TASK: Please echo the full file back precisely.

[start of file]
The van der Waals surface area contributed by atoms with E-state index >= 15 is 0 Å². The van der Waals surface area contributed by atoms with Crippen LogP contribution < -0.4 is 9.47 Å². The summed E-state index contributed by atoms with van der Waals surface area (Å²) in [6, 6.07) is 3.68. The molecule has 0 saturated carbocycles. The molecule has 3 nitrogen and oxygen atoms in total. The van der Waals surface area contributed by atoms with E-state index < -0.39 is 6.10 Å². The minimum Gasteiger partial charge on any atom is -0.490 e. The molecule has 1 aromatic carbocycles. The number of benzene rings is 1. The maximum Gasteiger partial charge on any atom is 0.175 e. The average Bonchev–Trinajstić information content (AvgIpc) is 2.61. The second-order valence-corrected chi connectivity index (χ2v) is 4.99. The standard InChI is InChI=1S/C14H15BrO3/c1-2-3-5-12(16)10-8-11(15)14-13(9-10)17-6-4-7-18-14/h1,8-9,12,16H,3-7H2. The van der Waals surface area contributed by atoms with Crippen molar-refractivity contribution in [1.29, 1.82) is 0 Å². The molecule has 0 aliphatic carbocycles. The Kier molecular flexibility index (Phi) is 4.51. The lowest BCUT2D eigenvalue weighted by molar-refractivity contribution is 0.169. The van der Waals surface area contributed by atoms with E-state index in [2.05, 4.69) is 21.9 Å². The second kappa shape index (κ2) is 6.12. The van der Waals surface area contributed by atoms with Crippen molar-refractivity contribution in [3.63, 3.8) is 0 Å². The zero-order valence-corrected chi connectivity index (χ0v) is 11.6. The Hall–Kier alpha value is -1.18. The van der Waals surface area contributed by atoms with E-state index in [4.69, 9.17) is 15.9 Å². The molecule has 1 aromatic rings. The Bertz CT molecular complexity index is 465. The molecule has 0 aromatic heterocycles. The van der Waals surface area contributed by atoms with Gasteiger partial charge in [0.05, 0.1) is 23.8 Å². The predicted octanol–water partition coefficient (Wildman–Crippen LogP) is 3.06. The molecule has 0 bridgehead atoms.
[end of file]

The van der Waals surface area contributed by atoms with E-state index >= 15 is 0 Å². The van der Waals surface area contributed by atoms with Crippen LogP contribution < -0.4 is 9.47 Å². The summed E-state index contributed by atoms with van der Waals surface area (Å²) in [6, 6.07) is 3.68. The molecule has 0 saturated carbocycles. The molecule has 3 nitrogen and oxygen atoms in total. The van der Waals surface area contributed by atoms with E-state index < -0.39 is 6.10 Å². The minimum Gasteiger partial charge on any atom is -0.490 e. The molecule has 1 aromatic carbocycles. The number of benzene rings is 1. The maximum Gasteiger partial charge on any atom is 0.175 e. The average Bonchev–Trinajstić information content (AvgIpc) is 2.61. The second-order valence-corrected chi connectivity index (χ2v) is 4.99. The standard InChI is InChI=1S/C14H15BrO3/c1-2-3-5-12(16)10-8-11(15)14-13(9-10)17-6-4-7-18-14/h1,8-9,12,16H,3-7H2. The van der Waals surface area contributed by atoms with Crippen molar-refractivity contribution in [1.29, 1.82) is 0 Å². The molecule has 0 aliphatic carbocycles. The Kier molecular flexibility index (Phi) is 4.51. The lowest BCUT2D eigenvalue weighted by molar-refractivity contribution is 0.169. The van der Waals surface area contributed by atoms with E-state index in [2.05, 4.69) is 21.9 Å². The second kappa shape index (κ2) is 6.12. The van der Waals surface area contributed by atoms with Crippen molar-refractivity contribution in [3.63, 3.8) is 0 Å². The zero-order valence-corrected chi connectivity index (χ0v) is 11.6. The Hall–Kier alpha value is -1.18. The van der Waals surface area contributed by atoms with E-state index in [4.69, 9.17) is 15.9 Å². The molecule has 1 aromatic rings. The Bertz CT molecular complexity index is 465. The molecule has 0 aromatic heterocycles. The van der Waals surface area contributed by atoms with Gasteiger partial charge in [0.05, 0.1) is 23.8 Å². The predicted octanol–water partition coefficient (Wildman–Crippen LogP) is 3.06. The molecule has 0 bridgehead atoms.